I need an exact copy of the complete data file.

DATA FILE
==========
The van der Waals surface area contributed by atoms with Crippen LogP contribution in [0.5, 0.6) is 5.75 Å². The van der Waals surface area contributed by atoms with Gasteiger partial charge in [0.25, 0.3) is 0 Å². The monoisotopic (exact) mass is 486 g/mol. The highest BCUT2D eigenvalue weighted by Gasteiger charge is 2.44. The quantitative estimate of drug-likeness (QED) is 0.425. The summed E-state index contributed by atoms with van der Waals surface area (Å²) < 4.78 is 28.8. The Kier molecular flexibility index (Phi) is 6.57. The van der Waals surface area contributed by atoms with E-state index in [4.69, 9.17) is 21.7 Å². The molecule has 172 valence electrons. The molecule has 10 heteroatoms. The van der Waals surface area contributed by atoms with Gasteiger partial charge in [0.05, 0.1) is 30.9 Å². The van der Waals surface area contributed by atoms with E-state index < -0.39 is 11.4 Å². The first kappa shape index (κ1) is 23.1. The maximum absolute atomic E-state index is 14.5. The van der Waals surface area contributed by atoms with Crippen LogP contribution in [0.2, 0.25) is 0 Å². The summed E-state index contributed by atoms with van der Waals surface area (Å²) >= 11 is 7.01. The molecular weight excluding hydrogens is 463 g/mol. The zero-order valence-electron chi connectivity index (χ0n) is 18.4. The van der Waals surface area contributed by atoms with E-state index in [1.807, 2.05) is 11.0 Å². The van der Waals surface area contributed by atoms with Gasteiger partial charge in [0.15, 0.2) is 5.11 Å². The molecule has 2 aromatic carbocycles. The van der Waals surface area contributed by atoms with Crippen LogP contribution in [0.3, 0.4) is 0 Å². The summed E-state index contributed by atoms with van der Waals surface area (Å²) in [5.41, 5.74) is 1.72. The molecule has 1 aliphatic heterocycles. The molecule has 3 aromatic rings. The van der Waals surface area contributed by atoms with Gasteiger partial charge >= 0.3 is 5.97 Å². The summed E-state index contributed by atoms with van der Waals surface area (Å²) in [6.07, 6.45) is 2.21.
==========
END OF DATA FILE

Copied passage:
The van der Waals surface area contributed by atoms with Crippen LogP contribution in [0.5, 0.6) is 5.75 Å². The van der Waals surface area contributed by atoms with Gasteiger partial charge in [0.25, 0.3) is 0 Å². The monoisotopic (exact) mass is 486 g/mol. The highest BCUT2D eigenvalue weighted by Gasteiger charge is 2.44. The quantitative estimate of drug-likeness (QED) is 0.425. The summed E-state index contributed by atoms with van der Waals surface area (Å²) < 4.78 is 28.8. The Kier molecular flexibility index (Phi) is 6.57. The van der Waals surface area contributed by atoms with E-state index in [4.69, 9.17) is 21.7 Å². The molecule has 172 valence electrons. The molecule has 10 heteroatoms. The van der Waals surface area contributed by atoms with Gasteiger partial charge in [0.05, 0.1) is 30.9 Å². The van der Waals surface area contributed by atoms with E-state index < -0.39 is 11.4 Å². The first kappa shape index (κ1) is 23.1. The maximum absolute atomic E-state index is 14.5. The van der Waals surface area contributed by atoms with Crippen LogP contribution in [0.2, 0.25) is 0 Å². The summed E-state index contributed by atoms with van der Waals surface area (Å²) >= 11 is 7.01. The molecular weight excluding hydrogens is 463 g/mol. The zero-order valence-electron chi connectivity index (χ0n) is 18.4. The van der Waals surface area contributed by atoms with E-state index in [1.807, 2.05) is 11.0 Å². The van der Waals surface area contributed by atoms with Gasteiger partial charge in [0.15, 0.2) is 5.11 Å². The molecule has 2 aromatic carbocycles. The van der Waals surface area contributed by atoms with Crippen LogP contribution in [0.3, 0.4) is 0 Å². The summed E-state index contributed by atoms with van der Waals surface area (Å²) in [5.41, 5.74) is 1.72. The molecule has 1 aliphatic heterocycles. The molecule has 3 aromatic rings. The van der Waals surface area contributed by atoms with Gasteiger partial charge >= 0.3 is 5.97 Å². The summed E-state index contributed by atoms with van der Waals surface area (Å²) in [6.07, 6.45) is 2.21.